Battling junk food

Right after failure it’s easy to make goals and plans. The body isn’t missing anything at that point so it’s easy to feel confident that, in the future, we will have the willpower and resolve to win. Yet, hunger seems to come back when we aren’t feeling as confident. Like a traitor, the body starts whispering to us about not being ready to go without. It may tell us about our inability to resist the temptation. The argument is persuasive, but not true. That is the time to fight the feelings. They are strongest then. If we can fend them off successfully, each subsequent wave will be easier. When we feel humble and weak, it’s good to have that part of the battle over. But, it doesn’t end there. The waves keep coming. They may be much smaller, and easier to defeat, but they keep coming. Because they are easier to manage, we might start feeling brave. We may start to venture from our strong places and spend less time minding our defenses. When we have forgotten about the enemy, it sets up an ambush to catch us unaware. It’s better to keep some healthy fear of this enemy. It does take energy to remain vigilant, but not as much as it does to climb back up on the wagon after you’ve fallen off.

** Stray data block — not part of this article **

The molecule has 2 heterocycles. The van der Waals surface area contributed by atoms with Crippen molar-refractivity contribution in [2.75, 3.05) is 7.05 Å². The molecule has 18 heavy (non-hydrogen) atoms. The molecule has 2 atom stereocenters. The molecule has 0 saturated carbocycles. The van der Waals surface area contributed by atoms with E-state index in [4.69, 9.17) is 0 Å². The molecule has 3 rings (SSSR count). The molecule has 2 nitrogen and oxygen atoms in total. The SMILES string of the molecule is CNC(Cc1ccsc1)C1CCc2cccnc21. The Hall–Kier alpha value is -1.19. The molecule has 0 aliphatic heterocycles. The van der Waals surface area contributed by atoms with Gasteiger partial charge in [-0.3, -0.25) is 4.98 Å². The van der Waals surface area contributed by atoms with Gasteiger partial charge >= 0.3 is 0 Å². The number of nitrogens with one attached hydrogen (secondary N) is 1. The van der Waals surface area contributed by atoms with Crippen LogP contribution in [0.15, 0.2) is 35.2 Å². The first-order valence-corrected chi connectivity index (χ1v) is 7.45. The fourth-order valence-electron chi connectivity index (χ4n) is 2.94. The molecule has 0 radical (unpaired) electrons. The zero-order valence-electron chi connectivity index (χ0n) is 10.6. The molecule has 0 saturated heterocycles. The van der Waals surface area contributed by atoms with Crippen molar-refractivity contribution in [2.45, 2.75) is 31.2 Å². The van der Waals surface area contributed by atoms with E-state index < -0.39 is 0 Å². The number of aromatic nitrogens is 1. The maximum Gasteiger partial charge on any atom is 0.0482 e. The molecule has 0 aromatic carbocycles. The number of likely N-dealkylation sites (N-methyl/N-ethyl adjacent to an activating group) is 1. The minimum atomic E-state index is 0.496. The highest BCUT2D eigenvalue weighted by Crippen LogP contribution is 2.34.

What is the context for my thinking? At work there is a daily replenishing of snacks in the break room. I can choose from M&Ms, granola bars, Skittles, peppermint patties, Sun Chips, Cheetos, etc. There is no cost for this perk, and nobody watches to see who takes what.

When I started my job, I was eating healthy things and avoiding fast food and candy completely. I wish I could say I kept it up. Eventually I was eating things from the snack room, and my appetite for the sweet things grew. The more I relaxed my standards, the harder it was to control how much I was eating. I would give in to something small, and then it was so much easier to give in to one, or two, or three more things later in the day. For my new year’s resolution I said enough is enough, and once again I am avoiding the snacks completely. It’s been close to two months, and it’s much easier now than when I started. This time I know I can’t make exceptions. If I’m going to stay away from the snacks, I have to stay away from them completely.